The very fine 1980's French film, Therese, presented a series of vignettes of the life of St. Therese of Lisieux (aka The Little Flower). One scene takes place in the attic where Therese is putting away a costume she wore in a convent play having depicted Saint Joan of Arc. A young nun, clearly unstable and hissing anger, comes out from behind a rack of costumes, verbally accosting Therese, "This place is crazy!" Therese shrugs her shoulders and says simply, "It is my niche."
Now we know that Therese wasn't referring just to the convent buildings. In her letters, she gives indications that she is fully aware of the convent's craziness. In photographs of the Lisieux community, you don't need to be a psychiatrist to realize Therese was far and away the most stable and healthy of the sisters.
But for the spiritually minded person, niche means that inner place, that mental-heart place, that interior habitat where one knows there is a fit, where I am most comfortable, not for purposes of escape but to be the person God intended for me to become. And despite the weaknesses of the others and the sometimes narrow and even life-denying Catholicism of her day, Therese believed the convent supported that niche-life.
And we're all invited to discover our niche, that inner place I might call home, where I know, when all is said and done, that I am not alone. For the Christian, niche is that inner place where I am secure in the fundamental choice I have made, and make again and again, to live in God as God is revealed to me in Christ.
The little ferns in the photo here have found their niche at the base of an old and giant white pine tree. They have found the place to grow, to put down roots, safe from trampling feet and the cars on the nearby dirt road, safe from the lawnmower and the weed-whacker. Can you feel their comfort and security? And do I have my own personal experience of that? I might at once think of some outer-life support:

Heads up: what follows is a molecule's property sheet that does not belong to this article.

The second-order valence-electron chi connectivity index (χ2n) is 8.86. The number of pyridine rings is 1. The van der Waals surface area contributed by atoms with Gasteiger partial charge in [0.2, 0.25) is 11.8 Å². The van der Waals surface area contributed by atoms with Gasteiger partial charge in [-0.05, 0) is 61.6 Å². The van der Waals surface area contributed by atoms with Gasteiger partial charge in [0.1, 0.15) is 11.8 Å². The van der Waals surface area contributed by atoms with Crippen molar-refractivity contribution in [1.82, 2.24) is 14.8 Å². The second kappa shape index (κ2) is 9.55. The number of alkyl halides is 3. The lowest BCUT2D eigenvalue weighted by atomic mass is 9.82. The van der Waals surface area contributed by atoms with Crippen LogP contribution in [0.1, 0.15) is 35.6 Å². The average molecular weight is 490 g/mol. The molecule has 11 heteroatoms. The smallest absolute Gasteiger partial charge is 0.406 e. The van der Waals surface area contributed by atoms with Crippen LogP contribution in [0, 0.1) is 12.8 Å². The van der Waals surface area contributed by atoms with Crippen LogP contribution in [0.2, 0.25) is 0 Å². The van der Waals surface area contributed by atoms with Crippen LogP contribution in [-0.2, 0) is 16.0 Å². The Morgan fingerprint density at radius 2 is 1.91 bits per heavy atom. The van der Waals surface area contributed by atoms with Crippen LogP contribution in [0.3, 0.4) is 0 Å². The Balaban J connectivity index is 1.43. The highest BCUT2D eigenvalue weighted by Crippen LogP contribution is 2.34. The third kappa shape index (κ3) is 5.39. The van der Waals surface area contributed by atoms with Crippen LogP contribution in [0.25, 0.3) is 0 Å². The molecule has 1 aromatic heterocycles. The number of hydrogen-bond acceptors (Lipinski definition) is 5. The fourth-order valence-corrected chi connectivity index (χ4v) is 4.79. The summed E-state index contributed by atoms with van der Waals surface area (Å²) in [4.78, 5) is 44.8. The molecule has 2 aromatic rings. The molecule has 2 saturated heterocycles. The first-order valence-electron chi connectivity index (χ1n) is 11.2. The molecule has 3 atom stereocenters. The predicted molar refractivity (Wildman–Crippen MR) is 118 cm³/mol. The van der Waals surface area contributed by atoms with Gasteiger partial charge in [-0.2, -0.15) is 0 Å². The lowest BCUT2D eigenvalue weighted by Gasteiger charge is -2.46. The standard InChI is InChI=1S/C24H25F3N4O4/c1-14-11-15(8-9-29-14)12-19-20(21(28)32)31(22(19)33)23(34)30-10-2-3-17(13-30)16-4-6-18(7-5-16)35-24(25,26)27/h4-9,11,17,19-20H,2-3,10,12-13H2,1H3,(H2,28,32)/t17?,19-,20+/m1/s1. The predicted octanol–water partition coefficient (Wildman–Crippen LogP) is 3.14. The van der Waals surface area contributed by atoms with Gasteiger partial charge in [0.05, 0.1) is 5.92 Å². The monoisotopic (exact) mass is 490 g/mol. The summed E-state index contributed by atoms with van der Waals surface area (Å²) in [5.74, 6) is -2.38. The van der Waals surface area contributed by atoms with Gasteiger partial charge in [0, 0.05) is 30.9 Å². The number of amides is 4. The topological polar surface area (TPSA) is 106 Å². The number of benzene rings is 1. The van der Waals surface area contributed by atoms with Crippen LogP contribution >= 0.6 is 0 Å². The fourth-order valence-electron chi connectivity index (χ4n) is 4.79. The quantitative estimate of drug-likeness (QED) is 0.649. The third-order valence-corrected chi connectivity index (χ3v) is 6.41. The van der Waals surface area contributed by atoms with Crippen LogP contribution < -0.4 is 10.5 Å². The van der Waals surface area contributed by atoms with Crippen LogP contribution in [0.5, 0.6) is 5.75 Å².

- when I travel alone in the car
- as I pray the Mass or the rosary
- in the lighting of the candle before the icon
- as I open the Gospel page
- in my home visiting
- my volunteer work
- in the garden where I work alone
- walking or jogging along the wooded path
But ultimately the niche is an inner reality where I experience God as Illumination and Truth, and all shall be well, and all shall be well, and all manner of thing shall be well, Medieval plague-survivor Saint Juliana said.
I came across this little proverb from a Hindu text which I've adjusted so slightly to make it more understandable for the Christian.
His (Her) mind is dead
to the touch of the external.
It is alive
to the bliss of God
because his heart knows God
his happiness is for ever.
A final thought: The heart's knowledge of God is not synonymous with having one's doctrine and ethic in good order. Being a staunch defender of the faith is no guarantee that my heart knows God. Indeed, the Vatican bishop who oversees communications has said recently that the Catholic blogger world is a cesspool of hate - all in the name of defending the faith. You would think that Catholics are against everyone and everything.
That my heart would know God? Biblically, heart means: my intellect, awareness, mind, inner person, inner feelings, deepest thoughts, inner self, my inner yearnings.
But how? The psalms make thirteen references to being and remaining awake spiritually. And Jesus makes some sixteen references to watching. Indeed, the first persons to meet Jesus are the shepherds who are watching at night. Today in a sleepy, distracted, drugged, zombie-world, we might say simply, pay attention.